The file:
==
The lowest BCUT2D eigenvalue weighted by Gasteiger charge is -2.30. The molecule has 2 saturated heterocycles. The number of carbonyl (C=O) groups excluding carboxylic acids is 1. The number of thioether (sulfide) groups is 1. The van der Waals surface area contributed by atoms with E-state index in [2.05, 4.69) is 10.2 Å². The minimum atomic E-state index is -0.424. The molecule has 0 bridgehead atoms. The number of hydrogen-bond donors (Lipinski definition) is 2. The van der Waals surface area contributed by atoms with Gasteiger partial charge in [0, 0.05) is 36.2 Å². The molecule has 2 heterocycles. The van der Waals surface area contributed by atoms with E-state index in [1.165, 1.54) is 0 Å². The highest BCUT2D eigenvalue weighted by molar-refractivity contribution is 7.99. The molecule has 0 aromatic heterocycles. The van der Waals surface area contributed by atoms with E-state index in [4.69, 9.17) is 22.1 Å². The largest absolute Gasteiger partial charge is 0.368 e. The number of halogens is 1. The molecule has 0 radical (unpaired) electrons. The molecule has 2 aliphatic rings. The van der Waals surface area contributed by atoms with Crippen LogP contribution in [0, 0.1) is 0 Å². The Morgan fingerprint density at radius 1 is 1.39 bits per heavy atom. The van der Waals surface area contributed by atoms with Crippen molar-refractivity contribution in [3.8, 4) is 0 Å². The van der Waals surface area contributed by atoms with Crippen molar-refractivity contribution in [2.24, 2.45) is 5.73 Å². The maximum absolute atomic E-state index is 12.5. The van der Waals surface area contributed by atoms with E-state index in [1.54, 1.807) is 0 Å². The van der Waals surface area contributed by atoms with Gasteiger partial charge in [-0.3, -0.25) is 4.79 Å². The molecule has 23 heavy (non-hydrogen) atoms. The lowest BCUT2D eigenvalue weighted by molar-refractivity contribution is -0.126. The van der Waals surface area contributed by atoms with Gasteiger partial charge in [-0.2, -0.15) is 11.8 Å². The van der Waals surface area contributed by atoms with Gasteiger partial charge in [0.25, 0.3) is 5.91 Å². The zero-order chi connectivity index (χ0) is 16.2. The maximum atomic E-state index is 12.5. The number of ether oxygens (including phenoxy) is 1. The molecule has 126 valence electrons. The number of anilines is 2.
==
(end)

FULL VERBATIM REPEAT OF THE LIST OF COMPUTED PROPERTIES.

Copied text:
The lowest BCUT2D eigenvalue weighted by Gasteiger charge is -2.30. The molecule has 2 saturated heterocycles. The number of carbonyl (C=O) groups excluding carboxylic acids is 1. The number of thioether (sulfide) groups is 1. The van der Waals surface area contributed by atoms with E-state index in [2.05, 4.69) is 10.2 Å². The minimum atomic E-state index is -0.424. The molecule has 0 bridgehead atoms. The number of hydrogen-bond donors (Lipinski definition) is 2. The van der Waals surface area contributed by atoms with Gasteiger partial charge in [0, 0.05) is 36.2 Å². The molecule has 2 heterocycles. The van der Waals surface area contributed by atoms with E-state index in [1.165, 1.54) is 0 Å². The highest BCUT2D eigenvalue weighted by molar-refractivity contribution is 7.99. The molecule has 0 aromatic heterocycles. The van der Waals surface area contributed by atoms with E-state index in [4.69, 9.17) is 22.1 Å². The largest absolute Gasteiger partial charge is 0.368 e. The number of halogens is 1. The molecule has 0 radical (unpaired) electrons. The molecule has 2 aliphatic rings. The van der Waals surface area contributed by atoms with Crippen LogP contribution in [0, 0.1) is 0 Å². The Morgan fingerprint density at radius 1 is 1.39 bits per heavy atom. The van der Waals surface area contributed by atoms with Crippen molar-refractivity contribution in [3.8, 4) is 0 Å². The van der Waals surface area contributed by atoms with Crippen molar-refractivity contribution in [2.24, 2.45) is 5.73 Å². The maximum absolute atomic E-state index is 12.5. The van der Waals surface area contributed by atoms with E-state index in [1.54, 1.807) is 0 Å². The van der Waals surface area contributed by atoms with Gasteiger partial charge in [-0.3, -0.25) is 4.79 Å². The molecule has 23 heavy (non-hydrogen) atoms. The lowest BCUT2D eigenvalue weighted by molar-refractivity contribution is -0.126. The van der Waals surface area contributed by atoms with Gasteiger partial charge in [-0.2, -0.15) is 11.8 Å². The van der Waals surface area contributed by atoms with Gasteiger partial charge in [0.25, 0.3) is 5.91 Å². The zero-order chi connectivity index (χ0) is 16.2. The maximum atomic E-state index is 12.5. The number of ether oxygens (including phenoxy) is 1. The molecule has 126 valence electrons. The number of anilines is 2.